Hunger relief is a field of human activity aimed at eliminating chronic hunger and malnutrition. As of 2012, the United Nations's Food and Agriculture Organization reported that about 870 million people globally are suffering from severe hunger. Millions more suffer from food insecurity, including in the advanced economies of Europe and the United States.
Various methods are used to relieve hunger, including directly supplying the hungry with food; helping to develop people's abilities to grow or otherwise secure their own food; helping to develop related secondary skills such as budgeting; advocating and implementing economic reforms to improve the availability of affordable and healthy food in the marketplace.
Tens of thousands of organisations are engaged in hunger-relief efforts. For some, such as governments, corporations and religious groups, hunger relief is not their primary focus. Other organisations are dedicated to helping the hungry: these range from grass-roots local establishments such as independent soup kitchens, to multilateral agencies operating as part of the UN, such as the FAO or the World Food Programme. Many of these organisations are connected by a web of national and international alliances. For example, in the United States The Alliance to End Hunger is a national group with many smaller member groups, and is itself a member of several larger international groups, including the international civil society group Stop Hunger Now and the UN's Alliance Against Hunger and Malnutrition.
World Hunger Year is an organization that seeks to address the root causes of hunger and poverty. WhyHunger was founded in 1975 by folk singer Harry Chapin, a social activist who was as well known for his humanitarian efforts as for his guitar ballads, and 95.5 WPLJ New York, legendary radio D.J. Bill Ayres. Its Board of Directors is currently chaired by Jen Chapin.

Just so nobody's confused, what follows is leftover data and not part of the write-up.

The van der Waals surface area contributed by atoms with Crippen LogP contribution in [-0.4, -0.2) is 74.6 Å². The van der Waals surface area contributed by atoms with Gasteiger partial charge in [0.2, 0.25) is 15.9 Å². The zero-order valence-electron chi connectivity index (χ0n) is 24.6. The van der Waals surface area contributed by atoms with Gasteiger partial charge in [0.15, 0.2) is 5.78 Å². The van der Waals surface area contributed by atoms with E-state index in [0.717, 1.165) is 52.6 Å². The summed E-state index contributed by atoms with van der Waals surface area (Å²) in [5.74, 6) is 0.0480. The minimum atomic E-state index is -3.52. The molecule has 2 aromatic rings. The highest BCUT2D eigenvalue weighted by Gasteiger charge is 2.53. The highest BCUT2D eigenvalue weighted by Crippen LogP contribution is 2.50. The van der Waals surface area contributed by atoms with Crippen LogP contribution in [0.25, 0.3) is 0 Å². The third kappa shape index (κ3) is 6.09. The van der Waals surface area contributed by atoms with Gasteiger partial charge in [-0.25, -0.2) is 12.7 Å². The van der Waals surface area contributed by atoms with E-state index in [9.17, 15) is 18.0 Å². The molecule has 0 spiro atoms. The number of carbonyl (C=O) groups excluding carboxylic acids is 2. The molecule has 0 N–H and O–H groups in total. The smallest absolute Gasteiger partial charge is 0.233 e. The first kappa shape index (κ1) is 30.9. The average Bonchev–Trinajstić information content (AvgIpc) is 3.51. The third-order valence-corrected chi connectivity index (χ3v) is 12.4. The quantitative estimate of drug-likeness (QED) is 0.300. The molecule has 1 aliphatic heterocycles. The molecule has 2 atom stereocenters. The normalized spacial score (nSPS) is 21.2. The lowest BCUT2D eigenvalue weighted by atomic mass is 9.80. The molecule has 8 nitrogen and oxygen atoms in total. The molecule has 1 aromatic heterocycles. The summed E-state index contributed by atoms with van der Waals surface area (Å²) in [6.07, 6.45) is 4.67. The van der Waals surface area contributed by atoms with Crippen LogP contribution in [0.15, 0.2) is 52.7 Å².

WhyHunger is convinced that solutions to hunger and poverty can be found at the grassroots level. WhyHunger advances long-term solutions to hunger and poverty by supporting community-based organizations that empower individuals and build self-reliance, i.e., offering job training, education and after school programs; increasing access to housing and healthcare; providing microcredit and entrepreneurial opportunities; teaching people to grow their own food; and assisting small farmers. WhyHunger connects these organizations to funders, media and legislators.
After the Second World War, Boyd Orr resigned from the Rowett Institute, and took several posts, most notably at the FAO, where his comprehensive plans for improving food production and its equitable distribution failed to get the support of Britain and the US. He then resigned from the FAO and became director of a number of companies and proved a canny investor in the stock market, making a considerable personal fortune. When he received the Nobel Peace Prize in 1949, he donated the entire financial award to organizations devoted to world peace and a united world government. (The American Friends Service Committee was one of his nominators.
Migrant Mother by Dorothea Lange (1936), a classic photo of people struggling with hunger. Lange's notes she took while photographing read: "Seven hungry children. Father is native Californian. Destitute in pea pickers’ camp … because of failure of the early pea crop. These people had just sold their tires to buy food."